French President Emmanuel Macron on Friday announced measures including more police and urged parents to keep minors off the streets as he battled to contain nightly riots over a teenager’s fatal shooting by an officer in a traffic stop.
There had been “unacceptable exploitation of a death of an adolescent” in some quarters to justify the violence, Macron said after rushing back from an EU summit to chair a second crisis meeting in two days.
Stopping short of announcing a state of emergency as urged by the right, Macron attempted to strike a balance between political pressure for a harsh response and fears of triggering a still stronger backlash.
“Additional means” would be mobilised by the interior ministry to tackle the rioting, Macron said — without specifying how many more officers might be involved than the 40,000 deployed nationwide on Thursday.
That force failed to prevent damage to a total of 492 structures, 2,000 vehicles being burned and 3,880 fires started nationwide, according to government figures he had earlier read out as the meeting got started.
Latest interior ministry figures on Friday detailed 875 arrests overnight, while 249 police officers were injured — none of them seriously.
Police sources said Thursday night was marked by pillaging of shops, reportedly including flagship branches of Nike and Zara in Paris.
The unrest has come in response to the fatal shooting of 17-year-old Nahel, whose death has revived longstanding grievances about policing and racial profiling in France’s low-income and multi-ethnic suburbs.
Macron also said that the government “calls on parents to take responsibility” for the youngest of the rioters, one-third of whom were “young or very young”.
“It’s up to parents to keep them at home… it’s not up to the Republic to take their place,” Macron said.
Meanwhile he vowed to work with social networks to curb “copycat violence” spread through services like TikTok and Snapchat.
France has been rocked by successive nights of protests since Nahel was shot point-blank on Tuesday during a traffic stop captured on video.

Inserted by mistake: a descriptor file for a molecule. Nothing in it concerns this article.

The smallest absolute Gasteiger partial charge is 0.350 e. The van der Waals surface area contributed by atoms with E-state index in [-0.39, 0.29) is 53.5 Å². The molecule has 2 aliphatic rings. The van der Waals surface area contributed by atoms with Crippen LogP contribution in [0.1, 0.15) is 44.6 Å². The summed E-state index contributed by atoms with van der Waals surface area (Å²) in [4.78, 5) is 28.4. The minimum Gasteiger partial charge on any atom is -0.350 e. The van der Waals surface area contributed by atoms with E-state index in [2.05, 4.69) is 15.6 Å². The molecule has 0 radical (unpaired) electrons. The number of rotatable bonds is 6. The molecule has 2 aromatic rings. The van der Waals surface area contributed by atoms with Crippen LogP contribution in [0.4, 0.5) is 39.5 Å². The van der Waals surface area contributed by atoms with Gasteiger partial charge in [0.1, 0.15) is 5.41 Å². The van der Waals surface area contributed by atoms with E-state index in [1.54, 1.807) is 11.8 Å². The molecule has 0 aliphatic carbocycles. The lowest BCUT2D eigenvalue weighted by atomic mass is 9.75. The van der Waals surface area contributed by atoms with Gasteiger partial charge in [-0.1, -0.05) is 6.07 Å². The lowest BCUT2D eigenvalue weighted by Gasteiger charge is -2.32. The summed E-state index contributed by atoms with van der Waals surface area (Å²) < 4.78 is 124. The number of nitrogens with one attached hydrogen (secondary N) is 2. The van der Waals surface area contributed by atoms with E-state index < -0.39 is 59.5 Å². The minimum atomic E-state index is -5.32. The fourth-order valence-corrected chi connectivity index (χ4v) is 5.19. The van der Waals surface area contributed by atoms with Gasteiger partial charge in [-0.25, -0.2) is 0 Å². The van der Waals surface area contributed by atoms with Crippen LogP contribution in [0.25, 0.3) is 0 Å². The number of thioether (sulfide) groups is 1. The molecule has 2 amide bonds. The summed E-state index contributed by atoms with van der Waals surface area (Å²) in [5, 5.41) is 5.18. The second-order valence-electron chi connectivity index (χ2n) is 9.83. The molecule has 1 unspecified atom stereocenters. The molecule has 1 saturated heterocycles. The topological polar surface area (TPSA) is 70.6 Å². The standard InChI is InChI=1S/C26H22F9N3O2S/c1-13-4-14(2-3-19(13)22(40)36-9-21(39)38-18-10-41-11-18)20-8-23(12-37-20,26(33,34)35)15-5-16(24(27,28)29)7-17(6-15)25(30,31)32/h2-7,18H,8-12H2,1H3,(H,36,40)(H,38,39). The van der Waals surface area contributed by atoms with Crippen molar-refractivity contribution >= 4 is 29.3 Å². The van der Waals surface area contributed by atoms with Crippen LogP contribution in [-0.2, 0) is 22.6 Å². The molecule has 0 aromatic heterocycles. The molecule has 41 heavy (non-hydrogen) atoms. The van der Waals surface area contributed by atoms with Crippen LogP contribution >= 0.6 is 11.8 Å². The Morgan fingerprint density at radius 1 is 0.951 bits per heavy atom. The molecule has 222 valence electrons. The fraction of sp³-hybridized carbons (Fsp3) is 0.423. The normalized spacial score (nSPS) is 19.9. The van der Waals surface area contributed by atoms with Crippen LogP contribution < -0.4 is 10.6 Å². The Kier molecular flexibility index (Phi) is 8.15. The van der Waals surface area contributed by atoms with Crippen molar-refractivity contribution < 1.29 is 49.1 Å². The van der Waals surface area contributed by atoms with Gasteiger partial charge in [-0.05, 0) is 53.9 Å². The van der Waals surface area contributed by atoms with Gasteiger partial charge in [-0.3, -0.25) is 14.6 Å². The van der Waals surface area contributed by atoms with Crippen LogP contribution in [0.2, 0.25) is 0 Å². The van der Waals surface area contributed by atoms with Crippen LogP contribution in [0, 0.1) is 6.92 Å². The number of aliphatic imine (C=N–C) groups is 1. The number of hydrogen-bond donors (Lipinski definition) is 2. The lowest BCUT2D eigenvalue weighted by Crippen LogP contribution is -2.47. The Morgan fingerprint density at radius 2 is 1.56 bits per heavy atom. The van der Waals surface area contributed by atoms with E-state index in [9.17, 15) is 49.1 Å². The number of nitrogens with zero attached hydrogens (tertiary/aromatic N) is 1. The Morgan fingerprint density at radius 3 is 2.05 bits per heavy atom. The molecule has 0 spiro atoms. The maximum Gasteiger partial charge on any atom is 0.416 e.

In her first media interview since the shooting, Nahel’s mother, Mounia, told France 5 television: “I don’t blame the police, I blame one person: the one who took the life of my son.”
She said the 38-year-old officer responsible, who was detained and charged with voluntary manslaughter on Thursday, “saw an Arab face, a little kid, and wanted to take his life”.
After a third night of car torching and shops being ransacked as well as hundreds of arrests, calls had grown from the conservative and far-right opposition to give authorities increased powers.
Declaring an emergency would allow local authorities to enact curfews, ban demonstrations, and give police more freedom in restraining suspected rioters and searching homes.
The hardening tone came after public buildings across the country were also targeted, including police stations, schools and town halls.
Around 40,000 police and gendarmes — along with elite Raid and GIGN units — were deployed in several cities overnight, with curfews issued in municipalities around Paris and bans on public gatherings in Lille and Tourcoing in the country’s north.
Despite the massive security deployment, violence and damage were reported in multiple areas.
The Paris region’s bus and tram lines remained “severely disrupted” on Friday, the RATP transport operator said, after a dozen vehicles were torched overnight in a depot and some routes were blocked or damaged.
Services will be closed from 9 pm each night until further notice “for the safety of our workers and passengers”, the IDFM regional transport authority said.
The government is desperate to avoid a repeat of 2005 urban riots, sparked by the death of two boys of African origin in a police chase, during which 6,000 people were arrested.
There have long been concerns over allegations of systemic racism in the French police, and the UN rights office said Friday that the killing of the teen of North African descent was “a moment for the country to seriously address the deep issues of racism and racial discrimination in law enforcement”.
Nahel was killed as he pulled away from police who had stopped him for a traffic infraction.
A video, authenticated by AFP, showed two police officers standing by the side of the stationary car, with one pointing a weapon at the driver.
A voice is heard saying: “You are going to get a bullet in the head.”
The police officer then appears to fire as the car abruptly drives off.
The officer’s lawyer, Laurent-Franck Lienard, told BFM television late Thursday that his client had apologised as he was taken into custody.
“The first words he pronounced were to say sorry, and the last words he said were to say sorry to the family,” Lienard said.